Half of Parpart’s job is as archivist, meaning she oversees the university’s large collection of historical items that date to when Monmouth University was founded in 1856 and the 161 years since. The artifacts, documents and memorabilia are hidden in a temperature-and-humidity-controlled room of the library, and walking down the aisles is like a treasure hunt.
In addition to cataloging the items, Parpart uses them to answer history questions about the university and to stage exhibits that draw on the past. For example, the exhibit currently in the library’s bottom floor was created by student Max Norr – with Parpart’s help – and features books belonging to Sister “Birdie” Genevieve Lantz. She was a nurse with the American Red Cross during World War I, and she used journals as therapy tools for injured soldiers.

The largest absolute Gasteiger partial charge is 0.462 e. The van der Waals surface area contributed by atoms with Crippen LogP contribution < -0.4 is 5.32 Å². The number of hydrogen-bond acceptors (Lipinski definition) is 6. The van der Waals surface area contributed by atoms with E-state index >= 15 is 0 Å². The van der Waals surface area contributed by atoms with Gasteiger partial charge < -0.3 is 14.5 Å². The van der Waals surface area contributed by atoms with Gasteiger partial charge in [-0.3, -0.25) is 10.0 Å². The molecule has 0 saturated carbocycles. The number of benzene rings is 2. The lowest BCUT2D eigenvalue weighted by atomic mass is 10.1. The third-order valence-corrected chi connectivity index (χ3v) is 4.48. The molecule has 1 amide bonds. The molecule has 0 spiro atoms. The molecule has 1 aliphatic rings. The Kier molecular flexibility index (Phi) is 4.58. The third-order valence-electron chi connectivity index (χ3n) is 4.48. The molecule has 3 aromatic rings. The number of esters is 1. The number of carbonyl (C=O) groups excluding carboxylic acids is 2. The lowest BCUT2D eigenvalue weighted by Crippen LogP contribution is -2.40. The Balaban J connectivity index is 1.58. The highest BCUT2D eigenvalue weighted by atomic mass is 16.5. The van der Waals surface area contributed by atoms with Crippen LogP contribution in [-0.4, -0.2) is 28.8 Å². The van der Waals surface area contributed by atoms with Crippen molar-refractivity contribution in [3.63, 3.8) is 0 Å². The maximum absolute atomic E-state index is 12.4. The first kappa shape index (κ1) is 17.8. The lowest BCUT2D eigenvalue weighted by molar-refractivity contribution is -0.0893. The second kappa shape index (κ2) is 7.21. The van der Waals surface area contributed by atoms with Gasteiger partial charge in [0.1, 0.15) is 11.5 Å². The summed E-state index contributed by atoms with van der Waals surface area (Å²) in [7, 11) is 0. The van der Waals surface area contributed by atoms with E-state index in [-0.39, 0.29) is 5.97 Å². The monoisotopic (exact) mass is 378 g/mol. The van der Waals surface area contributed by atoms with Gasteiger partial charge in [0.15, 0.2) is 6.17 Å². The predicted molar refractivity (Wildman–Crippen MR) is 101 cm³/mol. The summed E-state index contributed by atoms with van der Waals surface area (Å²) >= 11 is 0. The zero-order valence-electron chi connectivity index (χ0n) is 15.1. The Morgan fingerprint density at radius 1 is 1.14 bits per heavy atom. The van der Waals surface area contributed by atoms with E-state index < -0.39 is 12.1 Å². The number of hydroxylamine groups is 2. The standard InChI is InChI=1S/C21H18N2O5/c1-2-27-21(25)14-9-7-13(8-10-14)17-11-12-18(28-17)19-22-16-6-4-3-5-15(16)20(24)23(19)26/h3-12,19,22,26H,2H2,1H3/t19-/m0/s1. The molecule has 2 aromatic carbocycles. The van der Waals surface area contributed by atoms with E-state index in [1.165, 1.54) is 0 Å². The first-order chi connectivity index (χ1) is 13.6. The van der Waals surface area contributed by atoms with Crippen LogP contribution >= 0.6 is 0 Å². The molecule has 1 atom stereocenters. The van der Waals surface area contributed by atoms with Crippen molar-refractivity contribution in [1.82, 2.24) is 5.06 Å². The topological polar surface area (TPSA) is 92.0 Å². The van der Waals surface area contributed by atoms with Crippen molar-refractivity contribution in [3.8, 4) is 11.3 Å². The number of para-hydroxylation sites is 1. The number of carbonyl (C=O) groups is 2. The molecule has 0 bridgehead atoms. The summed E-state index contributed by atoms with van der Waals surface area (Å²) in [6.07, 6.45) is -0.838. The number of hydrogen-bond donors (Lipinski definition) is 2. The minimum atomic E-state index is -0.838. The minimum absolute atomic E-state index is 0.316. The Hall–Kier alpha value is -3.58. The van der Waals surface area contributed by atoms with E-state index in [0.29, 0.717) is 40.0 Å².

“I’ve been working on getting those materials here for five years,” Parpart said. “That is one of my dream exhibits, one that I’ve really wanted to do for a long time. Max did an amazing job with research and bringing it all together, working with Dr. Kim Jensen.”
Parpart’s involvement with the archives, in conjunction with her 27 years at the university, make her the most valuable resource on campus for institutional knowledge. If she doesn’t know the answer to a question about the school’s past, she will comb the collection to find it. It’s a tool more people are realizing is available to them.
“There’s an awful lot of reference work that’s involved with answering questions for the archive itself,” she said. “I’m very excited because I just looked at the (inquiry) statistics, and they’ve doubled since the last year. So I must be doing something right, letting people know we have an archives.”
She’s also incredibly game for helping students stage the exhibits that are part of their graduation requirements. There are multiple spaces on the second and third floor for displays, but she’ll carve out a spot in the library’s lobby if that’s what it takes to make a student’s work visible.